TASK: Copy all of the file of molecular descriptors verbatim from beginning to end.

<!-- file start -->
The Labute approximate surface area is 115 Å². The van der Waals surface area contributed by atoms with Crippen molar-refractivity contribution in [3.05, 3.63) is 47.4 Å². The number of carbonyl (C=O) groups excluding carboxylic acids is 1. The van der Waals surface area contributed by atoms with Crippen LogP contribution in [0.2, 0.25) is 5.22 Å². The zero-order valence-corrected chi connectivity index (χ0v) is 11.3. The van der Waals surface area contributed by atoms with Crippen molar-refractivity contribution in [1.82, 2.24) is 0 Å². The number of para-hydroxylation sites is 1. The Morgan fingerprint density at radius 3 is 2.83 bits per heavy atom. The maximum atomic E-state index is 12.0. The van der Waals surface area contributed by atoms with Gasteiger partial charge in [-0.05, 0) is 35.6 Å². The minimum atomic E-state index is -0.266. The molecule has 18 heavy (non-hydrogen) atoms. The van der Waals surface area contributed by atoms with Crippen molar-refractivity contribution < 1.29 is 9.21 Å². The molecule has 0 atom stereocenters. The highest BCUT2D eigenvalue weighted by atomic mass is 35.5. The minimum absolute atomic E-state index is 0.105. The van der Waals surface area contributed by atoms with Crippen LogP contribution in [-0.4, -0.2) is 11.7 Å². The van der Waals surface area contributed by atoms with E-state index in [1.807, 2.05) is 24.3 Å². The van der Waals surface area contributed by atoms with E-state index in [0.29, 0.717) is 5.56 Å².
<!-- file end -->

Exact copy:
The Labute approximate surface area is 115 Å². The van der Waals surface area contributed by atoms with Crippen molar-refractivity contribution in [3.05, 3.63) is 47.4 Å². The number of carbonyl (C=O) groups excluding carboxylic acids is 1. The van der Waals surface area contributed by atoms with Crippen LogP contribution in [0.2, 0.25) is 5.22 Å². The zero-order valence-corrected chi connectivity index (χ0v) is 11.3. The van der Waals surface area contributed by atoms with Crippen molar-refractivity contribution in [1.82, 2.24) is 0 Å². The number of para-hydroxylation sites is 1. The Morgan fingerprint density at radius 3 is 2.83 bits per heavy atom. The maximum atomic E-state index is 12.0. The van der Waals surface area contributed by atoms with Gasteiger partial charge in [-0.05, 0) is 35.6 Å². The minimum atomic E-state index is -0.266. The molecule has 18 heavy (non-hydrogen) atoms. The van der Waals surface area contributed by atoms with Crippen molar-refractivity contribution < 1.29 is 9.21 Å². The molecule has 0 atom stereocenters. The highest BCUT2D eigenvalue weighted by atomic mass is 35.5. The minimum absolute atomic E-state index is 0.105. The van der Waals surface area contributed by atoms with Crippen LogP contribution in [-0.4, -0.2) is 11.7 Å². The van der Waals surface area contributed by atoms with E-state index in [1.807, 2.05) is 24.3 Å². The van der Waals surface area contributed by atoms with E-state index in [0.29, 0.717) is 5.56 Å².